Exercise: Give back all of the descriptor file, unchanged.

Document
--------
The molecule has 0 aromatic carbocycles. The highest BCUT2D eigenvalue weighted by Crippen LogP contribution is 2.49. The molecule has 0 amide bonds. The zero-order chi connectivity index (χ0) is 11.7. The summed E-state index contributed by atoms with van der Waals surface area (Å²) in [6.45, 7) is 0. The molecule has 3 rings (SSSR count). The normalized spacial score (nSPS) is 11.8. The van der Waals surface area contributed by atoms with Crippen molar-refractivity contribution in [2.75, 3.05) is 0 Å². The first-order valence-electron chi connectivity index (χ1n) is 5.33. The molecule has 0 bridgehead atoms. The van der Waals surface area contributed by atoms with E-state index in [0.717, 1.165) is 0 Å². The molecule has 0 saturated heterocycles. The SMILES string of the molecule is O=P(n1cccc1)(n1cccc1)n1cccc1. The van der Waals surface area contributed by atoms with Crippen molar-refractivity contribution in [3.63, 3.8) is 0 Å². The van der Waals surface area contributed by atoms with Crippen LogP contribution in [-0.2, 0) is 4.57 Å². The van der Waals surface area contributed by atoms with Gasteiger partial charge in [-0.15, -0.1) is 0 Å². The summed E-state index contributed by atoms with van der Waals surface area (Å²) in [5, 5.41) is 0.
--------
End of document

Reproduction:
The molecule has 0 aromatic carbocycles. The highest BCUT2D eigenvalue weighted by Crippen LogP contribution is 2.49. The molecule has 0 amide bonds. The zero-order chi connectivity index (χ0) is 11.7. The summed E-state index contributed by atoms with van der Waals surface area (Å²) in [6.45, 7) is 0. The molecule has 3 rings (SSSR count). The normalized spacial score (nSPS) is 11.8. The van der Waals surface area contributed by atoms with Crippen molar-refractivity contribution in [2.75, 3.05) is 0 Å². The first-order valence-electron chi connectivity index (χ1n) is 5.33. The molecule has 0 bridgehead atoms. The van der Waals surface area contributed by atoms with E-state index in [0.717, 1.165) is 0 Å². The molecule has 0 saturated heterocycles. The SMILES string of the molecule is O=P(n1cccc1)(n1cccc1)n1cccc1. The van der Waals surface area contributed by atoms with Crippen molar-refractivity contribution in [3.63, 3.8) is 0 Å². The van der Waals surface area contributed by atoms with Crippen LogP contribution in [-0.2, 0) is 4.57 Å². The van der Waals surface area contributed by atoms with Gasteiger partial charge in [-0.15, -0.1) is 0 Å². The summed E-state index contributed by atoms with van der Waals surface area (Å²) in [5, 5.41) is 0.